[....] Cardiff Opera House

Now back to the St Gregory Music Centre
It was the intention to write a piece of music taking an intersection of Emma-Kate Matthews’ music, with that of Megan Steinberg and Milton Mermikides, with own ideas from before on interpreting architecture abstractly, combining in some variant, in other words a data driven piece that could subsist as a direct or vicarious comment upon some specific architectural detail of ZH, including her speciality of abstraction.
            However, when perusing the ZHA website the feelings overwhelmed and the miniaturised score was abandoned for adhering to the stance taken throughout, a holistic approach to ZH. Here the outright disgust or spleen was taken out on a short piece returning to SunVox as the medium, where the message was everything to say: I don’t like repeated loops (unless worked in a meaningful way such as in Space Machine), so let’s have them. An irreverent approach close to that of the Sex Pistols, around when ZH started in London and from whom she may have drawn some inspiration; it is thought that she did admire ‘punk’, perhaps as a rebellious expressive example taken against established architectural design. I don’t like cheap synthesizer sounds, so let’s have them. When playing with the keyboard of the new SunVox version strange sounds emerged from keys. These were played as weird electronic pads, creating a dissident polyrhythmic non rhythmic pattern going against the grain of the repeating loops. A graininess of disc scratching was welcomed as dissidence and a penchant for such sounds under an alternative heading of new materialism, a continuity factor, as used in Zaha Hadid the Life, possibly overly much then, left as a feeling of dissatisfaction with ZH’s early demise and solidarity with her force of character. This ended after 3:19 (m:s), shown as ‘prelude’. It is a way into this composition in a literally graphic way.
Thereafter, it was decided to return to the FRO and ask them to interpret a graphic score based upon ZH’s footprint of the opera house basic layout, with text suitable for ZH and as used by her, reference to Luke Jones and George Gingell two architect lecturers (2020, Ep. 3) who in a series of four videos provide accompanying analysis for any player to peruse, as well as added ontological subtle touches and personal colouration to transform ZH’s basic design into a score type known that the FRO could interpret. Having vented the spleen, it was envisaged that the FRO version could be gentle, melodic and textural, with emphasis upon the known inventive electronic section and opportunity given to the percussion section which often misses out on prominence.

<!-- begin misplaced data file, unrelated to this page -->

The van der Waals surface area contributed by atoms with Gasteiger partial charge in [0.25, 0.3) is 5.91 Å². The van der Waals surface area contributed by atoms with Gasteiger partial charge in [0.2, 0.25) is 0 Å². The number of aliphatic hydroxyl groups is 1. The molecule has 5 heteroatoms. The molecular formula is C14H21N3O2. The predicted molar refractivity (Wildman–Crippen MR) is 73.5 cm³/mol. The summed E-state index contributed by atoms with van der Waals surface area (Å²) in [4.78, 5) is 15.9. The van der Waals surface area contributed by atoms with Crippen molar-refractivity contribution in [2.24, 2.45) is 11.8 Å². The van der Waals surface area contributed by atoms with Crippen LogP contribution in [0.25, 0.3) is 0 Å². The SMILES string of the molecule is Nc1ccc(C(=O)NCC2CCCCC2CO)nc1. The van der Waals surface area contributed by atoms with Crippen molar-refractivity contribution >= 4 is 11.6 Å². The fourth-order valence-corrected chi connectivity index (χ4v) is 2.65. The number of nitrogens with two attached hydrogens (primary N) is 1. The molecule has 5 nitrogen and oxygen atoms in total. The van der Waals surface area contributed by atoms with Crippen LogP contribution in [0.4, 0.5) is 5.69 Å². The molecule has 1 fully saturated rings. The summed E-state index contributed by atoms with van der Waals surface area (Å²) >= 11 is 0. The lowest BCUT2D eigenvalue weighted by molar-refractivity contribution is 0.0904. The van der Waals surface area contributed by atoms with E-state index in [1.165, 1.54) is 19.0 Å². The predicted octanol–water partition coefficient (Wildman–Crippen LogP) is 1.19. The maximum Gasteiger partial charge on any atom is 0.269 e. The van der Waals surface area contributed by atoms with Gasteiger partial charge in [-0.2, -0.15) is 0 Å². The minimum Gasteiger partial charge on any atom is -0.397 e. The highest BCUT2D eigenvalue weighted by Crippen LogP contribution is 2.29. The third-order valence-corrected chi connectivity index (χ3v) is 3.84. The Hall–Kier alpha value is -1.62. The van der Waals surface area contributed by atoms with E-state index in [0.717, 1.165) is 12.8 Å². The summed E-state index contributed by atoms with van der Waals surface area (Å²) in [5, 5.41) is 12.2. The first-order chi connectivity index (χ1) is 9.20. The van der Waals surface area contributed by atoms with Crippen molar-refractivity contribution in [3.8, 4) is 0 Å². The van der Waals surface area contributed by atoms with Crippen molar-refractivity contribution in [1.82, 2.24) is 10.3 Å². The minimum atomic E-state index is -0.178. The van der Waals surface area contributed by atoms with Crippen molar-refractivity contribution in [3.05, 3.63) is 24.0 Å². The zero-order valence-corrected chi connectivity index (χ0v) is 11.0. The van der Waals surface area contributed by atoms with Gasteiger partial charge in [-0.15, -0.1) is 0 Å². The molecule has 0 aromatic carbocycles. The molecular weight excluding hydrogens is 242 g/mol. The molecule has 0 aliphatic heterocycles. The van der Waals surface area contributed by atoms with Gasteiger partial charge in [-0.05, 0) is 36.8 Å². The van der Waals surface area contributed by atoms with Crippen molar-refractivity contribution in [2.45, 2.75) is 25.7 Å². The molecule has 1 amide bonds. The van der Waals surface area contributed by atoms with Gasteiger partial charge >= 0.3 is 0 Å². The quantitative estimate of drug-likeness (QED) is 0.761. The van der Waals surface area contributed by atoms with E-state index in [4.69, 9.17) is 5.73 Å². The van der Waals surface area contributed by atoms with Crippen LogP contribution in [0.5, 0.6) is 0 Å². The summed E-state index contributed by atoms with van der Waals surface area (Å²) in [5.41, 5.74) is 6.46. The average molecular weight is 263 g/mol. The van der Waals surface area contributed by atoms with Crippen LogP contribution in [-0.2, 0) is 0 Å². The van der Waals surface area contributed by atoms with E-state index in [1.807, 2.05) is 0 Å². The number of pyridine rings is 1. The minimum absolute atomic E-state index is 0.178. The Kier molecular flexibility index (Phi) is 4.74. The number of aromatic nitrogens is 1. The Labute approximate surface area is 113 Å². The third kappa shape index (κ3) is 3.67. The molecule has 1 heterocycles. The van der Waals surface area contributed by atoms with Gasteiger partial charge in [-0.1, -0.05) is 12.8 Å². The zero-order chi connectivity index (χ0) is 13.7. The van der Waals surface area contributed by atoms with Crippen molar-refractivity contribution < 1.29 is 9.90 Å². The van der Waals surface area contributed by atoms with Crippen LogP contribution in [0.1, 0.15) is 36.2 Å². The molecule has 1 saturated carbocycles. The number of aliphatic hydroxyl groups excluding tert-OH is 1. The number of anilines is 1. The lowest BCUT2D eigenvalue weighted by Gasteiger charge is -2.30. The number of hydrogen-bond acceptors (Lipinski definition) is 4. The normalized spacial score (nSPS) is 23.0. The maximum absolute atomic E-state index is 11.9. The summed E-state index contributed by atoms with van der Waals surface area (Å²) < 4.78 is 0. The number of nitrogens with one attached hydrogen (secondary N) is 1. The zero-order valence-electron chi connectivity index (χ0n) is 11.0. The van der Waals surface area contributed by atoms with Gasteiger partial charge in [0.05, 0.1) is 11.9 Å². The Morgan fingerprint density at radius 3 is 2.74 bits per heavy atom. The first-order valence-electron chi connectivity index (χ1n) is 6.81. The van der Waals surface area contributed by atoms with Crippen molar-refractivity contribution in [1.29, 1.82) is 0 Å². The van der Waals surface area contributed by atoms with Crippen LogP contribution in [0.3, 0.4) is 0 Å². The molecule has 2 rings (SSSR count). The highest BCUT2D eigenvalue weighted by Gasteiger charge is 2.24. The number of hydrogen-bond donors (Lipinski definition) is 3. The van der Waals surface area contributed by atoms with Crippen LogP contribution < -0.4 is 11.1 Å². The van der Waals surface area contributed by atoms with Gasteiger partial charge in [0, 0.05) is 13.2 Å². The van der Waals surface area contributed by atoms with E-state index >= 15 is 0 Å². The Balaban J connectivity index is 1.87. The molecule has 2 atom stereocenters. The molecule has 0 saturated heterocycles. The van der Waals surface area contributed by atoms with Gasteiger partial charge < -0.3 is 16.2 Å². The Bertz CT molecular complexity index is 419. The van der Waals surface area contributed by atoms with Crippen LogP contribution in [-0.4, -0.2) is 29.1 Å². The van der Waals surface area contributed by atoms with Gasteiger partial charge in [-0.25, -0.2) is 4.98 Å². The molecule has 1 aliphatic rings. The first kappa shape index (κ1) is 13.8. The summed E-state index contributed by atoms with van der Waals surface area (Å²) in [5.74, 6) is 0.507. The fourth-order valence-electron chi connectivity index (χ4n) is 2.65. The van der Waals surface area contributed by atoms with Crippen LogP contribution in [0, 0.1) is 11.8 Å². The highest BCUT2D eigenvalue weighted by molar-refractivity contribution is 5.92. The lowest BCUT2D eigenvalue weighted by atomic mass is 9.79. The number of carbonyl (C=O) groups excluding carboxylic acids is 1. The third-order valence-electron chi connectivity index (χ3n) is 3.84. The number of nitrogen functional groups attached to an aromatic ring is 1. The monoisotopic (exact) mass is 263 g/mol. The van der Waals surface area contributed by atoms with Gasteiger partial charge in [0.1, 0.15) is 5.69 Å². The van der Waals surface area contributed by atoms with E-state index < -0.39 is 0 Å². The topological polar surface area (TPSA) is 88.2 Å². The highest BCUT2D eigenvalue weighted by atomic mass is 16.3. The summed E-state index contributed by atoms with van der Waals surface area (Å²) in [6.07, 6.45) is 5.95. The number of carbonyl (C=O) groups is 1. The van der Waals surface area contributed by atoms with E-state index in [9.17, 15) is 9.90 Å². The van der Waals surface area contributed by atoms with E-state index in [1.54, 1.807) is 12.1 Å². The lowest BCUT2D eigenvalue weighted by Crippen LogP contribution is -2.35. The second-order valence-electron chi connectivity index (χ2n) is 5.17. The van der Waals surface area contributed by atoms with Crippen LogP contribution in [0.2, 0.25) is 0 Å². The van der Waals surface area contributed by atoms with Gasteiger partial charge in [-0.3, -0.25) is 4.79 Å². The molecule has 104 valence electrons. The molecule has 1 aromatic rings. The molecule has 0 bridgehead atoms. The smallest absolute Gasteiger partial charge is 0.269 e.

However, in describing the score, as has evolved to be the practice, the incensing facts about ZH’s winning and losing the contract three times, possibly became conveyed at least to one member, maybe more, perhaps latching onto a feminist sisterhood angle, or plain empathy with the poor treatment she often received and definitely over this project, with the result that the now subsided anger of the author-composer becoming largely overlooked, in the subsequent playing. With an approach of always letting performers have their own voice, not editing where possible, the raw result combines elements of all these aspects, ‘punk’ type disgust, reverence for ZH’s ability and at times some melodic content to ‘soothe the savage breast’ (Schwartz, 2023. In order to draw out differentiation of texture, cue cards were given to each member in three section to separate the electronic and percussion sections, strings and wind, to start in that order and to replicate ZH’s often used stratagem of designing in layers.
            It was agreed beforehand that we would end with a short free jam with all layers and sections playing together, although at the last minute a composer-conductor decision was made to start with percussion, leading into the electronic section, then bring in the rest. This is seen as a related yet separate piece in its own right. By this time the spleen in the orchestra seems to have been worked out. The author-composer took a cue from other students having their work recorded at the same time and conducted this last part suddenly cutting out, in retrospect, as ZH did. A player commented that this last free jam (still as based on ZH’s score) sounded like Miles Davis. With Jorge Bernal’s commentary upon Teo Marcero and Miles Davis’s Bitches Brew in connection with his architectural designs, this seemed particularly pleasing, free jazz with cuts and splices as Bernal (2003) likened to architectural deconstructivism, a hallmark of ZH.

Please note: some references and arguments are within the main thesis. Please refer to this and if anyone not having a copy would like one please contact via the end contact details. Thank you